The new rules should have come in earlier this year.
The delayed introduction of new rules designed to cut the value of personal injury compensation has cost Britain’s motorists a combined total of £1.3 billion. That’s the conclusion of new research from price comparison site CompareTheMarket.com, which says the rules should have taken £35 off each motorist’s annual insurance premium.
The Civil Liability Bill was granted Royal Assent in December 2018, promising to reduce consumer premiums by changing the way in which personal injury compensation claims are calculated. At the time, the Ministry of Justice (MoJ) said the changes would make the system fairer by ensuring those who are injured still receive “full and fair compensation”, but reducing the “burden of over-compensation” on defendants.
Insurers welcomed the move, who had to pay out more than £6.4 billion to private motorists and the victims of road traffic accidents over the first nine months of 2018. The Association of British Insurers (ABI) said the Civil Liability Act would “deliver a more proportionate approach to whiplash claims and create a fairer system for claimants, insurance customers and taxpayers”.
However, back in April, the MoJ announced that it would delay the introduction of the Civil Liability Act, citing the coronavirus pandemic. But the ABI warned the department against undue delays, claiming any additional stalling would “impact on the benefits to claimants and consumers”.
Now, the new laws are set to arrive in April 2021, 12 months after the original scheduled introduction in April 2020. That delay has also followed a number of hikes in Insurance Premium Tax (IPT), which CompareTheMarket.com claims has added around £75 to the average year’s cover.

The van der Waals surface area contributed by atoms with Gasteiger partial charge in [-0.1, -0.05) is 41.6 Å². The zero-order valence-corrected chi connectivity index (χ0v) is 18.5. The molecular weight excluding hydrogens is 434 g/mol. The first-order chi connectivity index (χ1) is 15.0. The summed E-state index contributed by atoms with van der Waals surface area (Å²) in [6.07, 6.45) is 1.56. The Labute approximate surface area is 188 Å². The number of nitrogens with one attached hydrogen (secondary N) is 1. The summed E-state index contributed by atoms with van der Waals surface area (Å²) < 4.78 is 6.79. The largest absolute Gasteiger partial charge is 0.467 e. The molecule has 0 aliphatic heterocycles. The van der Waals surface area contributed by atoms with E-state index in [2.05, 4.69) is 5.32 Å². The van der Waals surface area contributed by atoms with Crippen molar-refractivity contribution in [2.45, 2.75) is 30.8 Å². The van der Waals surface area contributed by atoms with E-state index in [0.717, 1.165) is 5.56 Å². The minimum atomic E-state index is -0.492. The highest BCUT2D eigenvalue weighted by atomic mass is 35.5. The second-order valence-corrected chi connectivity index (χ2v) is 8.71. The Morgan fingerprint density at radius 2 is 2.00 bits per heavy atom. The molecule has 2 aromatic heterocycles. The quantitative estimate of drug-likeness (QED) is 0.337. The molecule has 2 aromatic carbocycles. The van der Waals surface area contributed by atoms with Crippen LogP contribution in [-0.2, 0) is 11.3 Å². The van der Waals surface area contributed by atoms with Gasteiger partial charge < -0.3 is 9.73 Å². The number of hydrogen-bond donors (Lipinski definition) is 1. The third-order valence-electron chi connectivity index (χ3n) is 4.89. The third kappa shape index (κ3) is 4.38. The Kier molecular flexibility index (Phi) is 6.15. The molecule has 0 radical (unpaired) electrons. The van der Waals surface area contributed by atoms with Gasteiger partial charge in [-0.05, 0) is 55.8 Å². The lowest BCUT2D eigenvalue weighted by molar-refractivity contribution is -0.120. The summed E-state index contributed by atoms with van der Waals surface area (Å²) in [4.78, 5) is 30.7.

“The whiplash reforms were hailed as a great way of reducing excessive motor insurance premiums for motorists,” said Dan Hutson, the head of motor insurance at CompareTheMarket.com. “However, the delays in implementation have meant that car insurance premiums have remained higher than they should be, equating to £1.3 billion in extra costs. For many young people who are facing a perilous financial outlook, driving may be seen as a luxury that they can no longer afford despite the fact that many rely on their car to get to work and ultimately keep their job.
“It is essential that action is taken to support motorists who are struggling with the cost of cover. Providing an exemption to IPT for 17-24-year-olds would give immediate support to many young people across the UK, reducing their premiums by an average of £126. For those looking to reduce their insurance costs further, switching providers remains to be the best way to save money.”